The first of the powers the game gives you is “Blink.” It allows you to throw yourself across along platforms, up to high ledges and you can also use it to break your fall.  It can also be a quicker way of sneaking up on enemies. There are limitations to it though. You can’t use it pass through traps, as you’re still physically flinging yourself through space rather than teleporting. It has that quality to it where even when you stop playing the game, you look outside and think “Hmm I could blink onto that window ledge, climb up onto that house, jump across the rooftops and into that house with the open window over there” I’m playing Assassins Creed 3 at the moment and it took a period of adjustment to get used to the fact that I wouldn’t have the ability to 'blink' myself to my targets.

Another inspired idea in the game was to randomize some of the mission variables. So some safe codes aren’t the same each time you play through and in the case of the Lady Boyle mission your target changes. Your mission is to assassinate one of the Boyle sisters at a masquerade party and each of them is wearing a different colour dress and each time the name of your target and the colour dress they wear changes so your investigation has to be slightly different each time.
It has to be said though, not every mission has this much creativity behind it. Some missions are across some fairly linear and narrow locations. Though there’s still slightly different ways to tackle them it doesn’t always challenge you to think so laterally.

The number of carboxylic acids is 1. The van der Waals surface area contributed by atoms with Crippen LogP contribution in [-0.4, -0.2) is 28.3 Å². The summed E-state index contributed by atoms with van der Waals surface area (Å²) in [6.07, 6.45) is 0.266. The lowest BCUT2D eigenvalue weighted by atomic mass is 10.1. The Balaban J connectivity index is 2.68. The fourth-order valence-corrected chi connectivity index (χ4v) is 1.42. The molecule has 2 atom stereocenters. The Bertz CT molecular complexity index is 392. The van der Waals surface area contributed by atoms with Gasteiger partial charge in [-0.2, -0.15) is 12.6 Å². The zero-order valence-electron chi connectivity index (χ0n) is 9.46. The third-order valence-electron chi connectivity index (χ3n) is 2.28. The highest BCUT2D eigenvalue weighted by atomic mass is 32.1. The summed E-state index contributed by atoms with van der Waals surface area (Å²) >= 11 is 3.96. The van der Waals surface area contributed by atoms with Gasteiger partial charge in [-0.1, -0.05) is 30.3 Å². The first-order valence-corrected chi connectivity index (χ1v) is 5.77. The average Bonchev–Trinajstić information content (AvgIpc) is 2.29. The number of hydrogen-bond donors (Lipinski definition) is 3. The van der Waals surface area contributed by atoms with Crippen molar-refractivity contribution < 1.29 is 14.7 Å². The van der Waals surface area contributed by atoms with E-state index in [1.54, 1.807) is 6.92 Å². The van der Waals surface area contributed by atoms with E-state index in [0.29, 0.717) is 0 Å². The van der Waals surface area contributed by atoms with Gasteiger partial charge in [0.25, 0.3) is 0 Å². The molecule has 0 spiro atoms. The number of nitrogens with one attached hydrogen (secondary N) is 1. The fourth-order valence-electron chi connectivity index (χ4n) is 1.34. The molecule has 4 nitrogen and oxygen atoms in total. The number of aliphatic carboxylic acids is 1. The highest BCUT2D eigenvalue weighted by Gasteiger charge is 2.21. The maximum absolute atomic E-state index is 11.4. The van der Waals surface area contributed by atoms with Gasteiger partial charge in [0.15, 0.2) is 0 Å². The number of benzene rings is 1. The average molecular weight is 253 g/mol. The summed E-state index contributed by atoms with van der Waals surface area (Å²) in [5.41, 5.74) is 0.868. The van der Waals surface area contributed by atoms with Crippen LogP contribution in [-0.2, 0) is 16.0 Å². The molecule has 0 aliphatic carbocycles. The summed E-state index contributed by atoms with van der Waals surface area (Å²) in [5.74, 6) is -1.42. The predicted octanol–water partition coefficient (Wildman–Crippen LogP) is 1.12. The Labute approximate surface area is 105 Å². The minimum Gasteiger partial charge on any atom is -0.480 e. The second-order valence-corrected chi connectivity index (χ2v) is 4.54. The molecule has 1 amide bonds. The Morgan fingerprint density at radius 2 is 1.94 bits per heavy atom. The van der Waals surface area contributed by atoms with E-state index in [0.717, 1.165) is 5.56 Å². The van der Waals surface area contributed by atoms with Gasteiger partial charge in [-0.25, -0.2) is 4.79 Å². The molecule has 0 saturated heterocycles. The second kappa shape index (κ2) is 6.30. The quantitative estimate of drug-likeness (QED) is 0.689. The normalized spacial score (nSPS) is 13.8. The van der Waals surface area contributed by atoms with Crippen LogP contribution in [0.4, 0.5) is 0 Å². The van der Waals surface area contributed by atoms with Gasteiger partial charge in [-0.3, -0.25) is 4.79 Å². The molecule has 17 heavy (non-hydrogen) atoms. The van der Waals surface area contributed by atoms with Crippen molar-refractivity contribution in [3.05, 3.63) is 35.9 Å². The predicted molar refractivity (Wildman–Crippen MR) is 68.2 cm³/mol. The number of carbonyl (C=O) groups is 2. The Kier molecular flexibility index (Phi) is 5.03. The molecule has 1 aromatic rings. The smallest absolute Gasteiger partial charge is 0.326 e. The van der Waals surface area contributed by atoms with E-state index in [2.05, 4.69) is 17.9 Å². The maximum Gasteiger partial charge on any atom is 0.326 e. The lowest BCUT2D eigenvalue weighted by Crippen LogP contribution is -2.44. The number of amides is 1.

As for the story, the world is very well crafted, it’s detailed, they thought about how the society operates, its energy sources, its history. The books scattered throughout the world offers insight into the history of the land and the mythology. If they wanted to write a sequel set in the same universe, perhaps in a different city entirely, or a different point in history. They’d probably be able to do it, and make it work very well. The trouble is the dialogue in the game is too basic its aim seems to be to get across all the necessary plot and character information without leaving much room for personality.
 Despite some high profile cast members, nobody delivers a particularly impassioned performance. It feels more like the cast are having their first read-through at times. The writer talked about trying to make the dialogue as brief as possible and the result is the characters feel flat. There are no real interesting human qualities to them. And the fact that your character has no voice and says nothing aside from a few things in multiple choice responses, means characters have to talk to you in that strange way all characters have to talk to a silent protagonist. It’s a real shame because the foundations for a great story are there, but some bad decisions were made in the execution. In the end you don’t feel as invested in Dunwall and Corvo as you should and so the ending just feels a bit underwhelming.


But this shouldn’t subtract from the fact that this is a smart and exciting game. Well worth a look for anyone interested in this multiple choice FPS/RPG hybrid genre.